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Syrian Occupation Of Lebanon
Protesters opposed to the Syrian occupation heading to Martyrs' Square on foot and in vehiclesThe Syrian occupation of Lebanon
Lebanon
(Arabic: الاحتلال السوري للبنان‎) began in 1976, during the Lebanese Civil War, and ended in 2005 following the assassination of former Lebanese Prime Minister Rafic Hariri. In January 1976, a Syrian proposal to restore the limits to the Palestinian guerrilla presence in Lebanon, which had been in place prior to the outbreak of the civil war, was welcomed by Maronites, but rejected by the Palestinian guerrillas and their Lebanese Druze-led and leftist allies. In June 1976, to deal with the opposition posed by this latter group (which was normally allied with Syria), the Syrian regime dispatched Palestinian units under its control into Lebanon, and soon after sent in its own troops as well
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Al Akhbar (Lebanon)
Al Akhbar (Arabic: الأخبار‎, literally "The News") is a daily Arabic language
Arabic language
newspaper published in a semi tabloid format in Beirut.[1] It also started an English version published on the Internet. The paper describes itself as independent and progressive.Contents1 History and profile 2 Orientation 3 Quality 4 Writers 5 ReferencesHistory and profile[edit] The newspaper started printing and distribution in 2006.[2] It was established by Joseph Samaha (a leftist intellectual and former editor-in-chief of As-Safir)[3] and Ibrahim Al Amine
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Communism
In political and social sciences, communism (from Latin
Latin
communis, "common, universal")[1][2] is the philosophical, social, political, and economic ideology and movement whose ultimate goal is the establishment of the communist society, which is a socioeconomic order structured upon the common ownership of the means of production and the absence of social classes, money[3][4] and the state.[5][6] Communism
Communism
includes a variety of schools of thought, which broadly include Marxism
Marxism
and anarchism (anarcho-communism), as well as the political ideologies grouped around both. All of these share the analysis that the current order of society stems from its economic system, capitalism; that in this system there are two major social classes; that conflict between these two classes is the root of all problems in society; and that this situation will ultimately be resolved through a social revolution
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Islamism
PoliticalHizb ut-Tahrir Iranian Revolution Jamaat-e-Islami Millî Görüş Muslim
Muslim
Brotherhood List of Islamic political partiesMilitantMilitant Islamism
Islamism
based inMENA region S
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Nasserism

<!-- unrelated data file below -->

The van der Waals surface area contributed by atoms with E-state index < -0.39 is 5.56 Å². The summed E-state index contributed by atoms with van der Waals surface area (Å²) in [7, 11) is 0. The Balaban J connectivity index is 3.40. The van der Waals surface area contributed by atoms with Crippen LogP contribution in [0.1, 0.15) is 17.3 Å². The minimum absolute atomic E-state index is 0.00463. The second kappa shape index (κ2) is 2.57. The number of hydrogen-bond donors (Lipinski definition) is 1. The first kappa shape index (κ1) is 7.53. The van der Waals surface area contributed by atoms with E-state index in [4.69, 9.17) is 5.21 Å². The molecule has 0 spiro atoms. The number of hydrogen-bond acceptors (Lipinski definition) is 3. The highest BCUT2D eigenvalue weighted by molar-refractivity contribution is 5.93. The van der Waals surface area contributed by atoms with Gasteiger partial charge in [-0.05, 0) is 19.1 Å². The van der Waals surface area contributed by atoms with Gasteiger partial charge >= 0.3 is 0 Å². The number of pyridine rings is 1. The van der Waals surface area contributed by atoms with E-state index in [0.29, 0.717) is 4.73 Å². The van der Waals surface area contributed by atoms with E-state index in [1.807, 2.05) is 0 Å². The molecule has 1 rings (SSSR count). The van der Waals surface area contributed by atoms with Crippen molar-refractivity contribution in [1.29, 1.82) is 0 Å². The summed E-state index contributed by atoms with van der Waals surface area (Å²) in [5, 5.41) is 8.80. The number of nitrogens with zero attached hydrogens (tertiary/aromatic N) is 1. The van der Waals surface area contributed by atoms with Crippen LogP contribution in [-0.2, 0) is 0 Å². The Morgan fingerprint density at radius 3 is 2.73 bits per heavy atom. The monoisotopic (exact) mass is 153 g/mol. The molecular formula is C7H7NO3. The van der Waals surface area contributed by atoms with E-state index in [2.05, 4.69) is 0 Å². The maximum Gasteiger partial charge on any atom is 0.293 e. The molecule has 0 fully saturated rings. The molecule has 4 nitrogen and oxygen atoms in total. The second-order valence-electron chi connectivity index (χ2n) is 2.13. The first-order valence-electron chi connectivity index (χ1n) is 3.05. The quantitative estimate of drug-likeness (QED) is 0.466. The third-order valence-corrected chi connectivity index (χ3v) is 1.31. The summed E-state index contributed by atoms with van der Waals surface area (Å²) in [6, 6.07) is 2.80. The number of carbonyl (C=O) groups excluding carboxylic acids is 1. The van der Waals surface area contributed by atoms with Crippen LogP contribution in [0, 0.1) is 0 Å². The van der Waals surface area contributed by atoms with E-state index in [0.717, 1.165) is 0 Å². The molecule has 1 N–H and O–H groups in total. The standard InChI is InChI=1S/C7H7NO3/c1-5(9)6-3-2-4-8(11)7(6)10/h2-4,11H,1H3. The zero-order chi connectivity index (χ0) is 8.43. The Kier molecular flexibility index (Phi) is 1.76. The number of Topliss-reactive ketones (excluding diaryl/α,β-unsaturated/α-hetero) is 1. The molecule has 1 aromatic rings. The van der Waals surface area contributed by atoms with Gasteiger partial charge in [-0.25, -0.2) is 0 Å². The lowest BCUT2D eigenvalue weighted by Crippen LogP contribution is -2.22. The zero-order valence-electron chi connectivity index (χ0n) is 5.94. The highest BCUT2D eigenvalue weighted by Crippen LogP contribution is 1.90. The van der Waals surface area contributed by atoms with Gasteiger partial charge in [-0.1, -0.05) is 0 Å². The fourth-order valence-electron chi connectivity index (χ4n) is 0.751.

Nasserism
Nasserism
(Arabic: التيار الناصري‎ at-Tayyār an-Nāṣṣarī) is a socialist Arab nationalist political ideology based on the thinking of Gamal Abdel Nasser, one of the two principal leaders of the Egyptian revolution of 1952
Egyptian revolution of 1952
and Egypt's second President. Spanning the domestic and international spheres, it combines elements of Arab socialism, republicanism, nationalism, anti-imperialism, developing world solidarity and international non-alignment. In the 1950s and 1960s, Nasserism
Nasserism
was amongst the most potent political ideologies in the Arab world
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Islamist Uprising In Syria
Muslim BrotherhoodKata'ib Muhammad Fighting VanguardSupport from Iraq Syrian governmentCommanders and leaders Issam Attar[2](Supreme Guide, until 1980) Adnan Said al Din[2](Supreme Guide, until 1981) Sa`id Hawwa[2](Comptroller General) Ali Sadreddine Al-Bayanouni[2](Deputy Comptroller General) `Adnan `Uqla[2](Commander of the Fighting Vanguard) Hafez al-Assad(President of Syria, Commander-in-Chief) Rifaat al-Assad(Commander of the Defense Companies) Shafiq Fayadh(Commander of the 3rd Armoured Division) Hikmat al-Shihabi(Chief of staff of the SAA) Ali Haydar( Special
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Damascus Spring
The Damascus
Damascus
Spring (Arabic: ربيع دمشق‎, Rabīʻ Dimashq) was a period of intense political and social debate in Syria
Syria
which started after the death of President Hafiz al-Asad
Hafiz al-Asad
in June 2000 and continued to some degree until autumn 2001, when most of the activities associated with it were suppressed by the government
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European Enlightenment
Enlightenment, enlighten or enlightened may refer to:Contents1 Culture 2 Computing 3 Film and television 4 Music 5 Other uses 6 See alsoCulture[edit] Enlightenment (spiritual), insight or awakening to the true nature of reality Age of Enlightenment, period in Western intellectual history from the late 17th to the late 18th century, centered in France but also encompassing:Scottish Enlightenment, period in 18th century Scotland American Enlightenment, intellectual culture of the British North American colonies and the early United States Enlightenment in Poland, ideas of the